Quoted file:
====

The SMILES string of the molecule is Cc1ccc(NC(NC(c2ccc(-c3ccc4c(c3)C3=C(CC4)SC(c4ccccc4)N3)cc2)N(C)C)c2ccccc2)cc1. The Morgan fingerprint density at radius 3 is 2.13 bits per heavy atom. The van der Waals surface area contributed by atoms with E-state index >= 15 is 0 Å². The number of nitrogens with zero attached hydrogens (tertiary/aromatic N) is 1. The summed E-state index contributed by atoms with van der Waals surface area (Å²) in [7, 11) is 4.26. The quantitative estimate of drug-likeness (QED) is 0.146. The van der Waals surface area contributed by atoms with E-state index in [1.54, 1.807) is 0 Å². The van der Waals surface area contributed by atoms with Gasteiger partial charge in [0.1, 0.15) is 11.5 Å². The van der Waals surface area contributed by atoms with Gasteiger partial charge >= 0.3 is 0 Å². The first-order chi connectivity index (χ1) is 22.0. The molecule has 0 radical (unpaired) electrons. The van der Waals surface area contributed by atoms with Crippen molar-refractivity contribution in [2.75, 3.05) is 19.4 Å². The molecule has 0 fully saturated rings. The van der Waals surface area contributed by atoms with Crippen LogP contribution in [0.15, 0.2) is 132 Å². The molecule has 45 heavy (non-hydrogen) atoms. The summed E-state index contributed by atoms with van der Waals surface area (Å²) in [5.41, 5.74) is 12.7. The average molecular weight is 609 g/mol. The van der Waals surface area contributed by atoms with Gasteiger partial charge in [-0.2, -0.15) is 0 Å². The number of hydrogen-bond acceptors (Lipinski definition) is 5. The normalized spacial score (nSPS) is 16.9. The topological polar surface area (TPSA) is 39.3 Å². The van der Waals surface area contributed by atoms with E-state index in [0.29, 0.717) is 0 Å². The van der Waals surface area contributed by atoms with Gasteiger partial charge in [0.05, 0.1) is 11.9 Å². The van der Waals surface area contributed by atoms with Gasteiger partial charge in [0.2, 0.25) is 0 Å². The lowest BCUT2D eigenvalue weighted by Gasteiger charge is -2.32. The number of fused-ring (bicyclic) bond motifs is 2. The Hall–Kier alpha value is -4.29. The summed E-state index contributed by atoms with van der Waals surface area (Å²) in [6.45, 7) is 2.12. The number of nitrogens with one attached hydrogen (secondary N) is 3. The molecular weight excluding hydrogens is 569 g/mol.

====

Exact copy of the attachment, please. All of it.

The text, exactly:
The SMILES string of the molecule is Cc1ccc(NC(NC(c2ccc(-c3ccc4c(c3)C3=C(CC4)SC(c4ccccc4)N3)cc2)N(C)C)c2ccccc2)cc1. The Morgan fingerprint density at radius 3 is 2.13 bits per heavy atom. The van der Waals surface area contributed by atoms with E-state index >= 15 is 0 Å². The number of nitrogens with zero attached hydrogens (tertiary/aromatic N) is 1. The summed E-state index contributed by atoms with van der Waals surface area (Å²) in [7, 11) is 4.26. The quantitative estimate of drug-likeness (QED) is 0.146. The van der Waals surface area contributed by atoms with E-state index in [1.54, 1.807) is 0 Å². The van der Waals surface area contributed by atoms with Gasteiger partial charge in [0.1, 0.15) is 11.5 Å². The van der Waals surface area contributed by atoms with Gasteiger partial charge >= 0.3 is 0 Å². The first-order chi connectivity index (χ1) is 22.0. The molecule has 0 radical (unpaired) electrons. The van der Waals surface area contributed by atoms with Crippen molar-refractivity contribution in [2.75, 3.05) is 19.4 Å². The molecule has 0 fully saturated rings. The van der Waals surface area contributed by atoms with Crippen LogP contribution in [0.15, 0.2) is 132 Å². The molecule has 45 heavy (non-hydrogen) atoms. The summed E-state index contributed by atoms with van der Waals surface area (Å²) in [5.41, 5.74) is 12.7. The average molecular weight is 609 g/mol. The van der Waals surface area contributed by atoms with Gasteiger partial charge in [-0.2, -0.15) is 0 Å². The number of hydrogen-bond acceptors (Lipinski definition) is 5. The normalized spacial score (nSPS) is 16.9. The topological polar surface area (TPSA) is 39.3 Å². The van der Waals surface area contributed by atoms with E-state index in [0.29, 0.717) is 0 Å². The van der Waals surface area contributed by atoms with Gasteiger partial charge in [0.05, 0.1) is 11.9 Å². The van der Waals surface area contributed by atoms with Gasteiger partial charge in [0.2, 0.25) is 0 Å². The lowest BCUT2D eigenvalue weighted by Gasteiger charge is -2.32. The number of fused-ring (bicyclic) bond motifs is 2. The Hall–Kier alpha value is -4.29. The summed E-state index contributed by atoms with van der Waals surface area (Å²) in [6.45, 7) is 2.12. The number of nitrogens with one attached hydrogen (secondary N) is 3. The molecular weight excluding hydrogens is 569 g/mol.